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Monday, 7 September 2015

More of Kakadu, a glimpse of Arnhem Land and into Litchfield National Park. More beauty, more beasts.

The beauty and the beasts tour of Australia's Top End continues, as promised. Are you ready for the magnificence of Kakadu, Arnhem Land and Litchfield National Park. Sunscreen and hat? It's hot, even though it's still winter.


From the top of Ubirr Rock, a sneak peek of the Nadab floodplains that stretch all the way north to Van Diemen Gulf.



But, before we make it to the top, we wander through the gallery that tells us what fish and turtles we can catch … barramundi, long-necked turtles ...


A smorgasbord of seafood documented for generations, at least 2,000 years.

Smooth holes in the rocks show us where artists ground their ochres.


Mabuyu reminds us that if we steal we will be punished. (Death by entombment, for those who stole his fishing catch.)


Yellow footed rock wallabies and their young watch our progress.



High above us the painting of a Thylacine (Tasmanian Tiger), 2 to 3,000 years old, looks down upon us.


No the artist wasn't really tall; the level of the land has changed and so, sadly, has the fauna.

Then, when we reach the top, the awe inspiring flood plains open up before us.



A photo together at the top.


On our descent, we pass the rainbow serpent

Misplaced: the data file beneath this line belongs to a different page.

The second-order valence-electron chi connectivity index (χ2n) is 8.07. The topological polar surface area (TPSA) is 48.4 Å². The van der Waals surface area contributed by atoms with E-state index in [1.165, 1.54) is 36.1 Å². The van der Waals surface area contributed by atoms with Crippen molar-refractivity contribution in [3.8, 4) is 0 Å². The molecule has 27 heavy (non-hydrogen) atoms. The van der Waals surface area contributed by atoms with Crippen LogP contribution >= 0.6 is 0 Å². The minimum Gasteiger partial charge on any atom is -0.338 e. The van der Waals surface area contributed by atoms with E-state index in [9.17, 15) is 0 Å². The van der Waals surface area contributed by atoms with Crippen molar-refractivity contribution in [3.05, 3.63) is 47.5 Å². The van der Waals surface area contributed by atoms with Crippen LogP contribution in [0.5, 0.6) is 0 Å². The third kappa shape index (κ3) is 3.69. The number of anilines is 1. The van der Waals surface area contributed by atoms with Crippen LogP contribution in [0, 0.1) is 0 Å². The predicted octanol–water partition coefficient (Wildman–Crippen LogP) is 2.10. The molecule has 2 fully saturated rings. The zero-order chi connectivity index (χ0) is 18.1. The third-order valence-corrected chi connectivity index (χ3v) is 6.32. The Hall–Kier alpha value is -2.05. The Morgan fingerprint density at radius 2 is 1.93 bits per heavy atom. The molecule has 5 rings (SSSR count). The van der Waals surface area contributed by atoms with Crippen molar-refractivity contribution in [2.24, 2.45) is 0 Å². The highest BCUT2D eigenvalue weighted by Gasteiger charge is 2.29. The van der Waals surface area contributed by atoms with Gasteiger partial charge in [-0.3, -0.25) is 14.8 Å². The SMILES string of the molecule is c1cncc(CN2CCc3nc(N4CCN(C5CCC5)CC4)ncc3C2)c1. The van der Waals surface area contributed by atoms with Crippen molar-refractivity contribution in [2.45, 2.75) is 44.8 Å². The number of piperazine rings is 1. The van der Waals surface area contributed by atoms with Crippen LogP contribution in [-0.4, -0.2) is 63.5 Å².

and what appears to be an arthritic elder.


The monsoon forest leads us back.





And now it's on to glimpse Arnhem Land. Our guides know this river and this land well; it is their home.



Kakadu National Park to the west, the mistakenly named East Alligator River in the centre, then, on it eastern bank, Arnhem Land and the escarpment. Stunning.


A few locals.





And Nevil, known well to our guides, with his tracker on his back.  Nevil is big, really BIG.


Litchfield is, for us, about bird life. Egret.


Purple swamp hen.


Some others I'm not brave enough to name (help me out brother please).



Giant termite mounds, that align north to south,


cathedral termite mounds,


waterfalls


streams,


 and swimming holes.


That's me. Loving it.




Perhaps because it's the weekend, this monitor lizard ventures out amongst the crowds to see what scraps he can find.




There is some evidence of Spring's imminent approach.



Sadly, the beauty and the beasts tour of the Top End concludes.

My advice … you must go and see it for yourself. It is stunning, awe inspiring, magnificent.

Hire a car in Darwin and take your time.

But never, ever swim where you see these signs!


I want to go back to see more.
Do you?

Are there secret spots that you know about that I should add to my next-visit list?

Are you convinced?
Are you ready to go?
There's so much more to see.